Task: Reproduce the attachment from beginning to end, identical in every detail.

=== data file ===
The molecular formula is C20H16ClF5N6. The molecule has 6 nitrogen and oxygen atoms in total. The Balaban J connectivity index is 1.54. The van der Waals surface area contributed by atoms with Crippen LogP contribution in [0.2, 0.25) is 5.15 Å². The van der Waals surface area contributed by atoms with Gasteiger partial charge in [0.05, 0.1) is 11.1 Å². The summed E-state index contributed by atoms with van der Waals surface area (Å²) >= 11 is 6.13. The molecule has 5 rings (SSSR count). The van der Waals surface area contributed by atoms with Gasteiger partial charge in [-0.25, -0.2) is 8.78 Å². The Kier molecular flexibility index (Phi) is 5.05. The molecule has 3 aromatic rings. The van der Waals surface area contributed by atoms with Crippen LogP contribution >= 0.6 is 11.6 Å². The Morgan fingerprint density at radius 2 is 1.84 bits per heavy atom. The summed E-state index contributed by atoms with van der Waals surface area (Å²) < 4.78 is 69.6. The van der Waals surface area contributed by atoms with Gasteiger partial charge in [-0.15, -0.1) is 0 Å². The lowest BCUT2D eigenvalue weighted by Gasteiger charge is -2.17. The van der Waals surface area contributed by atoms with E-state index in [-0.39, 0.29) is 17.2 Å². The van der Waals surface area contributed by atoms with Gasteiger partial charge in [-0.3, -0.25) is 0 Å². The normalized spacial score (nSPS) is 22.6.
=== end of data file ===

The molecular formula is C20H16ClF5N6. The molecule has 6 nitrogen and oxygen atoms in total. The Balaban J connectivity index is 1.54. The van der Waals surface area contributed by atoms with Crippen LogP contribution in [0.2, 0.25) is 5.15 Å². The van der Waals surface area contributed by atoms with Gasteiger partial charge in [0.05, 0.1) is 11.1 Å². The summed E-state index contributed by atoms with van der Waals surface area (Å²) >= 11 is 6.13. The molecule has 5 rings (SSSR count). The van der Waals surface area contributed by atoms with Gasteiger partial charge in [-0.25, -0.2) is 8.78 Å². The Kier molecular flexibility index (Phi) is 5.05. The molecule has 3 aromatic rings. The van der Waals surface area contributed by atoms with Crippen LogP contribution >= 0.6 is 11.6 Å². The Morgan fingerprint density at radius 2 is 1.84 bits per heavy atom. The summed E-state index contributed by atoms with van der Waals surface area (Å²) < 4.78 is 69.6. The van der Waals surface area contributed by atoms with Gasteiger partial charge in [-0.15, -0.1) is 0 Å². The lowest BCUT2D eigenvalue weighted by Gasteiger charge is -2.17. The van der Waals surface area contributed by atoms with E-state index in [-0.39, 0.29) is 17.2 Å². The van der Waals surface area contributed by atoms with Gasteiger partial charge in [-0.3, -0.25) is 0 Å². The normalized spacial score (nSPS) is 22.6.